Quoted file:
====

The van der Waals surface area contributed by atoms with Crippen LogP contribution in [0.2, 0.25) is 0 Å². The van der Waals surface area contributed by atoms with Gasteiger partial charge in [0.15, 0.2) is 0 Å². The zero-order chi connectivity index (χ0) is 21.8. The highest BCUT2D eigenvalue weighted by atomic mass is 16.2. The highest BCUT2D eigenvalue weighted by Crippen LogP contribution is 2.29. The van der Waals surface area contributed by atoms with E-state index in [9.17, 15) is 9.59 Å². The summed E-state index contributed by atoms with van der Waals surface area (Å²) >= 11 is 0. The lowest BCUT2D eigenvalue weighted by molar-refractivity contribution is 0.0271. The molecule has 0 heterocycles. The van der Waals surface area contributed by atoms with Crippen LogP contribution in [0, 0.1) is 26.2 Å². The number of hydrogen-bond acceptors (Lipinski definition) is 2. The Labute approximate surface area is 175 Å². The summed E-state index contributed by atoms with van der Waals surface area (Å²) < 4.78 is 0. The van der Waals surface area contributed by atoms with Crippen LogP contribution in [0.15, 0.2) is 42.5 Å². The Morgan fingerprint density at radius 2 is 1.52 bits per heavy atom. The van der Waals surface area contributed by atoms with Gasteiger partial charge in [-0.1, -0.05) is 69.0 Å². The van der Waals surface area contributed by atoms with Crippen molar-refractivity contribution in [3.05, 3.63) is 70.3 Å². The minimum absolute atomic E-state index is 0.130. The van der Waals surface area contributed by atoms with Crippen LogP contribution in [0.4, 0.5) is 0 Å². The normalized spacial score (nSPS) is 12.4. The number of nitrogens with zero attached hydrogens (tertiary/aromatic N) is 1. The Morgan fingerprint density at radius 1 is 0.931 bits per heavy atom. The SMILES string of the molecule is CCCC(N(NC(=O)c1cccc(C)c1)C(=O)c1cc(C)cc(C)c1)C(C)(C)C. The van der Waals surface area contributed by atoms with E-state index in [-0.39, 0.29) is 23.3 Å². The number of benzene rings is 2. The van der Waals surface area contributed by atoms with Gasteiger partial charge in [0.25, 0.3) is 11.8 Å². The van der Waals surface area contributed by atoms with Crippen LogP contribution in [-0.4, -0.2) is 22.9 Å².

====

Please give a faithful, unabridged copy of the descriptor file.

The van der Waals surface area contributed by atoms with Crippen LogP contribution in [0.2, 0.25) is 0 Å². The van der Waals surface area contributed by atoms with Gasteiger partial charge in [0.15, 0.2) is 0 Å². The zero-order chi connectivity index (χ0) is 21.8. The highest BCUT2D eigenvalue weighted by atomic mass is 16.2. The highest BCUT2D eigenvalue weighted by Crippen LogP contribution is 2.29. The van der Waals surface area contributed by atoms with E-state index in [9.17, 15) is 9.59 Å². The summed E-state index contributed by atoms with van der Waals surface area (Å²) >= 11 is 0. The lowest BCUT2D eigenvalue weighted by molar-refractivity contribution is 0.0271. The molecule has 0 heterocycles. The van der Waals surface area contributed by atoms with Crippen LogP contribution in [0, 0.1) is 26.2 Å². The number of hydrogen-bond acceptors (Lipinski definition) is 2. The Labute approximate surface area is 175 Å². The summed E-state index contributed by atoms with van der Waals surface area (Å²) < 4.78 is 0. The van der Waals surface area contributed by atoms with Crippen LogP contribution in [0.15, 0.2) is 42.5 Å². The Morgan fingerprint density at radius 2 is 1.52 bits per heavy atom. The van der Waals surface area contributed by atoms with Gasteiger partial charge in [-0.1, -0.05) is 69.0 Å². The van der Waals surface area contributed by atoms with Crippen molar-refractivity contribution in [3.05, 3.63) is 70.3 Å². The minimum absolute atomic E-state index is 0.130. The van der Waals surface area contributed by atoms with Crippen LogP contribution in [0.4, 0.5) is 0 Å². The normalized spacial score (nSPS) is 12.4. The number of nitrogens with zero attached hydrogens (tertiary/aromatic N) is 1. The Morgan fingerprint density at radius 1 is 0.931 bits per heavy atom. The SMILES string of the molecule is CCCC(N(NC(=O)c1cccc(C)c1)C(=O)c1cc(C)cc(C)c1)C(C)(C)C. The van der Waals surface area contributed by atoms with E-state index in [-0.39, 0.29) is 23.3 Å². The number of benzene rings is 2. The van der Waals surface area contributed by atoms with Gasteiger partial charge in [0.25, 0.3) is 11.8 Å². The van der Waals surface area contributed by atoms with Crippen LogP contribution in [-0.4, -0.2) is 22.9 Å².